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The al-Hussein ballistic missile
Always at the forefront of Arab states when it came to the development of its armed forces and armament industry, during the 1970s Iraq embarked on an ambitious program of becoming self-sufficient in production of almost all equipment and ammunition necessary for its armed forces. Indeed, during the following decade, many of the related projects became a necessity because of the lengthy and costly war with Iran.
The most ambitious – and probably the best-known – such projects were related to the production of ballistic missiles: the efforts resulted in the construction of a factory for production of rocket propellant at Hillah and another for the assembly of ballistic missiles at Fallujah.
A direct result emerged in early 1988, when Iraq deployed the al-Hussein ballistic missile (an extended-range variant of the Soviet-made R-17E ‘Scud‘) to strike Tehran in Iran in the course of the so-called ‘War of the Cities.’
As told by Ali Altobchi with Tom Cooper & Adrien Fontanellaz in their book Al-Hussein Iraqi Indigenous Conventional Arms Projects, 1980-2003, however, al-Hussein was far from being the only such project.
Indeed, within Project Babylon, the Iraqis cooperated with prominent Canadian artillery expert Gerald Bull to develop the so-called ‘super gun’: a 1,000mm artillery piece expected to be capable of reaching a range of 750km.
Intending to put a payload of 2,000kg into orbit – the minimum for a contemporary commercial satellite – while understanding that he still had to conduct much research and development for this to work, Bull and the staff at the Space Research Corporation (SRC) developed designs for two guns.
Babylon the main gun, was to have a smoothbore barrel of 1,000mm calibre, consisting of 26 sections bolted together to a staggering length of 156 metres, weighing about 1,665 tons. Other major pieces of its equipment included four recoil cylinders weighing 60 tons each), two buffer cylinders (weighing 7 tons each), and a 182-ton breech. Around the breech – made of steel with a tensile strength of more than 1,250 Mega Pascals – the barrel was to be 30cm thick to withstand a maximum operating pressure of 70,000psi. The overall weight of the gun was thus to grow to around 2,100 tons.
Baby Babylon was to serve as a prototype and was thus much smaller. It had a 46-metre long barrel with a 350mm bore weighed about 113 tons, and was to be of self-recoiling construction and thus mounted on rails.
Both guns were to be mounted horizontally, and – due to their sheer size and weight – could neither be moved, nor aimed. More was not necessary, however, because their purpose was of purely civilian nature: indeed, they made no sense as weapons. The detonation upon firing of Babylon was certain to create a fireball of about 90 metres diameter, and the power sufficient to be registered by seismographs even in the US: Bull was certain that every military force in the world would know its exact coordinates within minutes of the gun being fired.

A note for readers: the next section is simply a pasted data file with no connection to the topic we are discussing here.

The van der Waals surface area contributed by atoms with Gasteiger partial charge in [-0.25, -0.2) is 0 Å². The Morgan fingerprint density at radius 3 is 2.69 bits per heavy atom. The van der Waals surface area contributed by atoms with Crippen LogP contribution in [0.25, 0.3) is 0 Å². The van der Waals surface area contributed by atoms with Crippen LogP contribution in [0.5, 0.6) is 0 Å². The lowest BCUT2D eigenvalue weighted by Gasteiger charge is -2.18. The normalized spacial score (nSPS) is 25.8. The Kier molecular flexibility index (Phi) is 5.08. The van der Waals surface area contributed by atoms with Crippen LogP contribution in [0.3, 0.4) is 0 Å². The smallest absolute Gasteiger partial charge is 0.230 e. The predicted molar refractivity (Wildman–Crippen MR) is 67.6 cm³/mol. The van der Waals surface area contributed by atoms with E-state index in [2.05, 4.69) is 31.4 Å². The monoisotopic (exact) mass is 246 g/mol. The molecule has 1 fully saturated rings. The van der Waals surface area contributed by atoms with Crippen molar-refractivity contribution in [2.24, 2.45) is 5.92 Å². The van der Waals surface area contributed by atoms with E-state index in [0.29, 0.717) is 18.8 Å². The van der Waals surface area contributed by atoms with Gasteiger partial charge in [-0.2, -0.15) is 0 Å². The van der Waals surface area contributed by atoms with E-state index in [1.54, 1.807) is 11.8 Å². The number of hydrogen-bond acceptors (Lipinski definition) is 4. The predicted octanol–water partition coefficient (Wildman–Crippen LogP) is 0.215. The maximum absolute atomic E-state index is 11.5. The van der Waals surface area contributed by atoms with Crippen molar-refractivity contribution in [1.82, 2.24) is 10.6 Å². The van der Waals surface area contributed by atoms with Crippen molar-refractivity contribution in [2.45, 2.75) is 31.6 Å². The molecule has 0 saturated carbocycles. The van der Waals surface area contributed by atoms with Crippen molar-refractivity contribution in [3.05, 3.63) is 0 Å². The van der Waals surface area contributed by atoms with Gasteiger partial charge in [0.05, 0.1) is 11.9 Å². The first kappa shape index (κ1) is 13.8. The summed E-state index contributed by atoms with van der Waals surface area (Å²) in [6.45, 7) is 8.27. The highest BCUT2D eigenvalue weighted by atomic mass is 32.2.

Moreover, made of sections, the barrel would have been easy to knock out of alignment even by warheads that would miss by 1,000 metres. The only reason he preferred to keep the project secret was the fear that the US, Israel, and Great Britain would do everything in their powers to stop its development because they did not want Iraq to have reconnaissance satellites.
Project Babylon: Assembling a giant puzzle
The construction of two guns of such huge size was by no means easy: to a certain degree, it was reminiscent of assembling a giant puzzle, because it required the involvement of several highly specialized companies around the world. For example, the 52 barrel-sections were ordered from the British company Sheffield Forgemasters, its subsidiaries Forgemasters Engineering and River Don Castings, and the Walter Somers Company, in July 1988. All the parts were paid for by the Iraqis with an irrevocable letter of credit as soon as ready, and then shipped to Iraq.
Baby Babylon was originally assembled horizontal in a position at Jebel Sinjar (Mount Shingal). Following several initial experiments, by April 1989 it was relocated to Jebel Hamryn, near the village of Bir Ugla and thus in proximity of the Saad-16 complex, north-west of Mosul.
Projectiles intended to put a satellite into orbit
Once there, the gun was regularly fired over the following month, using propellant derived from a solid nitroglycerine base and made by PRB in Brussels (which shipped it to Iraq via Jordan under the guise of ordinary artillery propellent): it managed to fire test slugs at speeds of about 3,000 metres per second.
That said, by this time Bull was lagging with the development of the actual projectiles he intended to use to put a satellite into orbit: he did design a larger version of the Martlet IV, expected to reach a height of 27,000 metres, where the first stage rocket would ignite, and take the projectile to 48,000 metres, where the second stage would kick in. The third and final stage was to activate at an altitude of 80,000 metres, and take the satellite to about 105,000 metres, by when it would move at a speed high enough to eventually reach orbit at an altitude between 1,700 and 2,000 kilometres.
However, contrary to his usual fast work, this part of the project never reached the stage of actually being constructed. The reason was that Bull had meanwhile become involved in several other projects in Iraq, none of which was peaceful in its nature.
Al-Hussein Iraqi Indigenous Conventional Arms Projects, 1980-2003 is published by Helion & Company and is available to order here.
Photo credit: UNSCOM and Unknown